The Chicago Cubs totally don’t need to trade for a starting pitcher. But the Chicago Cubs totally might need to trade for a starting pitcher. And if you totally might need to trade for a starting pitcher, you better start laying that groundwork now. Heck, you might even have to just pull off the trade and deal with the fallout later if it turns out you didn’t really need to do it …
Such is the story that precedes a rumor like this, and why I do buy it, provisionally-speaking:
Hearing Chicago Cubs may have interest in LHP JA Happ @Jays
— bob elliott (@elliottbaseball) July 8, 2018
Happ, 35, may well be the best pure rental starter that comes onto the market this trade season, working on his fourth straight good-to-great season, ever since his career renaissance started with the Pirates before coming to the Blue Jays. (One of the guys credited with that career turnaround, by the way? Pitching guru Jim Benedict, who is now in the Cubs organization.)
On the year, Happ’s 4.44 ERA is a hair worse than league average, but all the peripherals statistics look more or less in line with the last few years, and it looks like he’s just kinda gotten unlucky with sequencing lately.
His last few starts – especially the last two, which torched his ERA – have looked quite ugly, but, if he’s healthy, the overall body of work is good enough and consistent enough over these past four years that there’s plenty of reason to believe he’s a great buy as a rental. A guy who figures to give you 10 to 12 solid starts in the second half, and then be a usable playoff starter.
But will the Cubs ultimately want or need a pricey rental like Happ?
Well, that’s very hard to answer as we sit here today, and Theo Epstein conceded as much this weekend (Cubs.com): “You’re always looking to fortify and add a little bit, and you always have Plan B and Plan C in case of injury or bad performance …. For us, we’re still in the mode of assessing. On the position-player front …. [i]t’s not like we’re actively looking at anything on the position-player side. With the pitching, we’ll know a lot more in the next few weeks.”
In other words, the Cubs are very cognizant of the tenuous, but also unclear, situation they face in the rotation.
In the best of worlds, Yu Darvish speeds through a recovery process, and is healthy and strong by the end of July. Tyler Chatwood figures out his command problems, and harnesses his stuff for a few dominant starts. Mike Montgomery and Jon Lester keep pitching well. Kyle Hendricks and Jose Quintana smooth things out. The Cubs suddenly have six very good starting pitchers internally, and the idea of spending capital to acquire a very good rental seems crazy.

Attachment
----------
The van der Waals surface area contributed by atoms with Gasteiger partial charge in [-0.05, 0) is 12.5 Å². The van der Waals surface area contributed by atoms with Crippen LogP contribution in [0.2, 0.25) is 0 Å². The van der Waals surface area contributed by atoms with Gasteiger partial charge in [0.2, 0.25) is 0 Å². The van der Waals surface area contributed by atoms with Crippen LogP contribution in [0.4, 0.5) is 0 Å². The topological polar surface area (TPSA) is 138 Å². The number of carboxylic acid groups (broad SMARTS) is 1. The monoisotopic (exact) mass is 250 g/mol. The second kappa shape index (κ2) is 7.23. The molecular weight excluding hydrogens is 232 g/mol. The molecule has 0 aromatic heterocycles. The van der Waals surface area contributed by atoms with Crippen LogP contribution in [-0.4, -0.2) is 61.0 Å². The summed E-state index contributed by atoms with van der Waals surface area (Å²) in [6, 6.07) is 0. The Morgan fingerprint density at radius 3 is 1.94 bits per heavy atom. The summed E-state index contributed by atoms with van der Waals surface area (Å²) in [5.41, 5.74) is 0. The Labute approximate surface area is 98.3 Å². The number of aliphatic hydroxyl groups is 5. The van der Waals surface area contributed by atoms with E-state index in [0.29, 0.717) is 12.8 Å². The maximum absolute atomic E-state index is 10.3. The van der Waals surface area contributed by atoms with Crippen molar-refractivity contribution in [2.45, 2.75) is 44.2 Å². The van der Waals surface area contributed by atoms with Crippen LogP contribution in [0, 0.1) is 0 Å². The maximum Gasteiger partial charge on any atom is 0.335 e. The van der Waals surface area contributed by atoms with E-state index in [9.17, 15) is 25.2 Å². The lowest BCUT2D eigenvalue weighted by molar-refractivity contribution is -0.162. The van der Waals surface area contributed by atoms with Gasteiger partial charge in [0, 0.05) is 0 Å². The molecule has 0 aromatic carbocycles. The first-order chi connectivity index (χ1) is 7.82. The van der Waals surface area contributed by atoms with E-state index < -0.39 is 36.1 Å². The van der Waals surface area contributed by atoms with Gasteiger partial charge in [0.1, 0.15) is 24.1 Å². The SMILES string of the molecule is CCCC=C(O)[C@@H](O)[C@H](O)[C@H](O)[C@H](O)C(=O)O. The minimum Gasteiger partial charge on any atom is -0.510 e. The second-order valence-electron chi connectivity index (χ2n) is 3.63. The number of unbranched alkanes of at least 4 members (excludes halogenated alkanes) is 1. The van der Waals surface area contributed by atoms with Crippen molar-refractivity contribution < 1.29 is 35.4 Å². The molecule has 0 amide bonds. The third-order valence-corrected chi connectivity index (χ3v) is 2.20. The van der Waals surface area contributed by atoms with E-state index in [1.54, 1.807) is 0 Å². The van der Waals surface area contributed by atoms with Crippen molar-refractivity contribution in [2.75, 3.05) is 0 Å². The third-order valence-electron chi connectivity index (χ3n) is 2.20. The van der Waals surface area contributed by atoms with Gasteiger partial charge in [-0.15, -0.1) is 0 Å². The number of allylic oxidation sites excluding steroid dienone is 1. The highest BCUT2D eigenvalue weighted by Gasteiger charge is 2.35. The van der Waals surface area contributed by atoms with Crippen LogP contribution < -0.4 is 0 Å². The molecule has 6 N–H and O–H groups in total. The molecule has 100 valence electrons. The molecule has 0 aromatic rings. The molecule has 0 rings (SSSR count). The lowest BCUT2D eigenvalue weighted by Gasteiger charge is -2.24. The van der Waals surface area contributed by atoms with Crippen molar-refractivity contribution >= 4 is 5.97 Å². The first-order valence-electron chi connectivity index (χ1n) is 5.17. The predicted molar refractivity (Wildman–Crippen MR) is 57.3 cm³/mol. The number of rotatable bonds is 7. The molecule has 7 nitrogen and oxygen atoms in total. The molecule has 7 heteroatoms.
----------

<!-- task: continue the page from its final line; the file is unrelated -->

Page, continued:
… in the worst of worlds, Darvish’s season is over, but no one knows it yet. Chatwood never figures things out and keeps burning the Cubs each fifth day. Montgomery and Lester regress. Hendricks and Quintana keep bouncing back and forth between decent and surprisingly poor. The Cubs suddenly have massive problems, and the idea of NOT spending capital to acquire a very good rental seems crazy.
So what are the Cubs to do? Well, ideally, you keep trade partners on the line for as long as possible while you get as much information as you can about what’s going to happen internally with your guys.
If a can’t-say-no deal comes through on someone like Happ sooner than you were looking to make a move, well, then sometimes you just have to suck it up and pull the trigger, and then figure out how to accommodate everyone later. (Imagine the risk there: “Oh no, the Cubs have too many good starting pitchers!”) It’s always possible that someone gets hurt in August or September, or another guy deeply underperforms, etc. And then you’re gonna be relieved as heck that you went overboard.
In other words, I very much buy this Happ rumor, insofar as it indicates that the Cubs are out there letting *POTENTIAL* trade partners know that they *MIGHT* be looking to acquire a starting pitcher later this month.
From there, it’s up to teams like the Blue Jays to decide if they want to wait until later this month when the market for their assets might be broader, or if they want to take the bird in hand and pull off a trade soon. The Cubs will be far from the only team inquiring on Happ. Again, he might be the best rental starter that ultimately winds up on the market. (UPDATE: Tommy Birch reports that the Blue Jays have looked at a trio of Iowa Cubs.)
The Cubs have also been lightly connected to Nathan Eovaldi, by the way, if you missed that.